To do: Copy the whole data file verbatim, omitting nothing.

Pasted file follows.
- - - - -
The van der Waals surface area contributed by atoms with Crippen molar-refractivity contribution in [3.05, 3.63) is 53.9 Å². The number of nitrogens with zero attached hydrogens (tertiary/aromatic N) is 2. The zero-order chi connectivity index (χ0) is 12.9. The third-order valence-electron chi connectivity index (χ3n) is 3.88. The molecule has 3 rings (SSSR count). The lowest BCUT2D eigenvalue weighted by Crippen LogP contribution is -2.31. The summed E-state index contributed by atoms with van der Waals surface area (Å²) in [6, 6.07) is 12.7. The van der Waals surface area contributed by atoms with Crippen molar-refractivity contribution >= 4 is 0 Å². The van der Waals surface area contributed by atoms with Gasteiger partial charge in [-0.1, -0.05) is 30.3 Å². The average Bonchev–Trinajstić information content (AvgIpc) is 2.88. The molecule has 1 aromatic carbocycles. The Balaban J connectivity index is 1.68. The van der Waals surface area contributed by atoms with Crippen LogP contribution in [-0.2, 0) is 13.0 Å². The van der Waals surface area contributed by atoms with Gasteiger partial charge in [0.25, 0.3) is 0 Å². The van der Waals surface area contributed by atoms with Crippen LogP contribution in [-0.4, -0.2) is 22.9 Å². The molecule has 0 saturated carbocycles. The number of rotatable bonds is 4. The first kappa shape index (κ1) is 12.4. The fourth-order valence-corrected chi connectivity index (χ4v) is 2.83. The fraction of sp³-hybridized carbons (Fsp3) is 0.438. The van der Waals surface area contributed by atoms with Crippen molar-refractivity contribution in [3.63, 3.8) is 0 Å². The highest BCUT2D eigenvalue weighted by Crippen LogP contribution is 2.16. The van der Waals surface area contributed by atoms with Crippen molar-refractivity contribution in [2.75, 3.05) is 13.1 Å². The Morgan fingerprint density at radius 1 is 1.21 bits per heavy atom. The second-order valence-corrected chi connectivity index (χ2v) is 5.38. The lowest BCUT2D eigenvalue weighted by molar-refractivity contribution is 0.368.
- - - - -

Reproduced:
The van der Waals surface area contributed by atoms with Crippen molar-refractivity contribution in [3.05, 3.63) is 53.9 Å². The number of nitrogens with zero attached hydrogens (tertiary/aromatic N) is 2. The zero-order chi connectivity index (χ0) is 12.9. The third-order valence-electron chi connectivity index (χ3n) is 3.88. The molecule has 3 rings (SSSR count). The lowest BCUT2D eigenvalue weighted by Crippen LogP contribution is -2.31. The summed E-state index contributed by atoms with van der Waals surface area (Å²) in [6, 6.07) is 12.7. The van der Waals surface area contributed by atoms with Crippen molar-refractivity contribution >= 4 is 0 Å². The van der Waals surface area contributed by atoms with Gasteiger partial charge in [-0.1, -0.05) is 30.3 Å². The average Bonchev–Trinajstić information content (AvgIpc) is 2.88. The molecule has 1 aromatic carbocycles. The Balaban J connectivity index is 1.68. The van der Waals surface area contributed by atoms with Crippen LogP contribution in [-0.2, 0) is 13.0 Å². The van der Waals surface area contributed by atoms with Gasteiger partial charge in [0.25, 0.3) is 0 Å². The van der Waals surface area contributed by atoms with Crippen LogP contribution in [-0.4, -0.2) is 22.9 Å². The molecule has 0 saturated carbocycles. The number of rotatable bonds is 4. The first kappa shape index (κ1) is 12.4. The fourth-order valence-corrected chi connectivity index (χ4v) is 2.83. The fraction of sp³-hybridized carbons (Fsp3) is 0.438. The van der Waals surface area contributed by atoms with Crippen molar-refractivity contribution in [3.63, 3.8) is 0 Å². The highest BCUT2D eigenvalue weighted by Crippen LogP contribution is 2.16. The van der Waals surface area contributed by atoms with Crippen molar-refractivity contribution in [2.75, 3.05) is 13.1 Å². The Morgan fingerprint density at radius 1 is 1.21 bits per heavy atom. The second-order valence-corrected chi connectivity index (χ2v) is 5.38. The lowest BCUT2D eigenvalue weighted by molar-refractivity contribution is 0.368.